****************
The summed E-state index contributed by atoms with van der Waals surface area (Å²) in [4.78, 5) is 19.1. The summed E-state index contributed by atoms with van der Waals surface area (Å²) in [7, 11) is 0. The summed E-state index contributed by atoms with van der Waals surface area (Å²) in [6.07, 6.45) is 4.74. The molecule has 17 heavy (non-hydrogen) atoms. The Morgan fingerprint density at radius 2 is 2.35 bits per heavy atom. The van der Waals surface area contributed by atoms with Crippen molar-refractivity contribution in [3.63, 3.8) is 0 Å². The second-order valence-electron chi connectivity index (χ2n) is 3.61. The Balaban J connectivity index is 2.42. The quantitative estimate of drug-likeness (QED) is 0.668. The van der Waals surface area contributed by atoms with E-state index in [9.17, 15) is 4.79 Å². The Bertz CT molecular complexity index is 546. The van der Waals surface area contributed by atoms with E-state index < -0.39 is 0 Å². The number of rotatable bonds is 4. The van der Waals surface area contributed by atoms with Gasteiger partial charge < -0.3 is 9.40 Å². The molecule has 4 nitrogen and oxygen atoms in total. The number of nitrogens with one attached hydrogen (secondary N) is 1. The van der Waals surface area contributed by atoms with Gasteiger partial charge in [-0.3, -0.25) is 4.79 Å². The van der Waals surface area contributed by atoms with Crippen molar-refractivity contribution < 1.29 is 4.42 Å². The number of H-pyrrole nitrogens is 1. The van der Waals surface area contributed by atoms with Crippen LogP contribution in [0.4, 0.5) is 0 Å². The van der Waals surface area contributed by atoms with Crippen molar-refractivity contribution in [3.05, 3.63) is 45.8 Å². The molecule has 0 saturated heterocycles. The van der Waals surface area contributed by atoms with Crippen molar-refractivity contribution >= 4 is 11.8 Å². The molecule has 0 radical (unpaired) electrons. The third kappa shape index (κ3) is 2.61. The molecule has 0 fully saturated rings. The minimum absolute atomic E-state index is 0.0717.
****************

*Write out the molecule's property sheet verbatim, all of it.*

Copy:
The summed E-state index contributed by atoms with van der Waals surface area (Å²) in [4.78, 5) is 19.1. The summed E-state index contributed by atoms with van der Waals surface area (Å²) in [7, 11) is 0. The summed E-state index contributed by atoms with van der Waals surface area (Å²) in [6.07, 6.45) is 4.74. The molecule has 17 heavy (non-hydrogen) atoms. The Morgan fingerprint density at radius 2 is 2.35 bits per heavy atom. The van der Waals surface area contributed by atoms with Crippen molar-refractivity contribution in [3.63, 3.8) is 0 Å². The second-order valence-electron chi connectivity index (χ2n) is 3.61. The Balaban J connectivity index is 2.42. The quantitative estimate of drug-likeness (QED) is 0.668. The van der Waals surface area contributed by atoms with E-state index in [9.17, 15) is 4.79 Å². The Bertz CT molecular complexity index is 546. The van der Waals surface area contributed by atoms with E-state index < -0.39 is 0 Å². The number of rotatable bonds is 4. The van der Waals surface area contributed by atoms with Gasteiger partial charge < -0.3 is 9.40 Å². The molecule has 4 nitrogen and oxygen atoms in total. The number of nitrogens with one attached hydrogen (secondary N) is 1. The van der Waals surface area contributed by atoms with Gasteiger partial charge in [-0.3, -0.25) is 4.79 Å². The van der Waals surface area contributed by atoms with Crippen molar-refractivity contribution < 1.29 is 4.42 Å². The number of H-pyrrole nitrogens is 1. The van der Waals surface area contributed by atoms with Crippen LogP contribution in [0.4, 0.5) is 0 Å². The van der Waals surface area contributed by atoms with Crippen molar-refractivity contribution in [3.05, 3.63) is 45.8 Å². The molecule has 0 saturated heterocycles. The van der Waals surface area contributed by atoms with Crippen molar-refractivity contribution >= 4 is 11.8 Å². The molecule has 0 radical (unpaired) electrons. The third kappa shape index (κ3) is 2.61. The molecule has 0 fully saturated rings. The minimum absolute atomic E-state index is 0.0717.